Logistics firm Sendy goes into administration


The High Court has appointed an administrator to oversee the recovery of Sendy Group. PHOTO | POOL

Technology-based logistics firm Sendy Group has been placed under administration after defaulting on its debt, marking the latest startup to collapse.

The High Court has appointed Peter Kahi of PKF Consulting to run the company with a goal of first turning it around and the possibility of liquidating its assets if the rescue efforts fail.

The move comes after Sendy had announced earlier that it was looking to sell the business to new investors, indicating that the proposed transaction fell through.

Sendy’s indebtedness was not immediately clear.

Mr Kahi will oversee the startup’s outfits including Sendy Kenya Freight Ltd, Sendy Ltd, Sendy Store Ltd and Sendy Kenya Marketplace Ltd.

The logistics firm shut down its retail and supplier trading platform known as Sendy Supply in October last year, axing 20 percent of its workforce citing funding challenges.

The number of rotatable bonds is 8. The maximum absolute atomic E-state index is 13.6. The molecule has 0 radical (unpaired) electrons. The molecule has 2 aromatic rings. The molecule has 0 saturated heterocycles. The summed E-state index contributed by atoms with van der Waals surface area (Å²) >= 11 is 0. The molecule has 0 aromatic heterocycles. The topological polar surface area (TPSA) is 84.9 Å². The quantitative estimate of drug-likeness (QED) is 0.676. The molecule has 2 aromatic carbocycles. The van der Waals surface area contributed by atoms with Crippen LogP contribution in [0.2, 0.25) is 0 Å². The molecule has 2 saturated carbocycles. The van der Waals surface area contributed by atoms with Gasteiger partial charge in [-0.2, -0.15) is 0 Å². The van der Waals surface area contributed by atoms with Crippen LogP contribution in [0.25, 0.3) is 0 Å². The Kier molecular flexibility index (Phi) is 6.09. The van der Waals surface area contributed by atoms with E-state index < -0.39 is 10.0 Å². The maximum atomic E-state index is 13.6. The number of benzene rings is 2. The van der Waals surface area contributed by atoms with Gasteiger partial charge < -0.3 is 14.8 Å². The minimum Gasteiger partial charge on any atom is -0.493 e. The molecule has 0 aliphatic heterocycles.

Mr Kahi said he will call a meeting with Sendy’s suppliers within 60 to 90 days.

“Any party having a claim against Sendy should submit their claim in writing together with the relevant supporting documents and proof of debt form to the administrator before October 19, 2023, for consideration,” he said.

Sendy, which has raised $29 million (Sh4.2 billion), had been expanding since 2015, increasing its headcount from the four founders Mesh Alloys, Evanson Biwott, Don Okoth, and American Malaika Judd, to 300 workers.

Since 2021, the company has been seeking to raise $100 million (Sh14.8 billion) for expansion into western and southern Africa, including Nigeria, Ghana, South Africa, and Egypt.

The company faces similar difficulties to those that have hit the startup segment as funding dries up and dollar debt repayment costs soar on weaker shilling.

The tech start-up industry has also been hit by a saturated market and an explosion of service providers, targeting market dislocations caused by Covid-19.

Sendy’s woes come at a time when several tech start-ups have shut down their operations, with most of them citing difficult market conditions as well as funding hitches.

Business Daily analysis shows that at least seven major Kenyan-based tech start-ups have gone down in under one year.

The most recent one to shut in March this year was e-commerce platform Zumi which said funding had dried up.

Others that closed shop earlier are Kune Foods, Notify Logistics, WeFarm, BRCK, and Sky-Garden.

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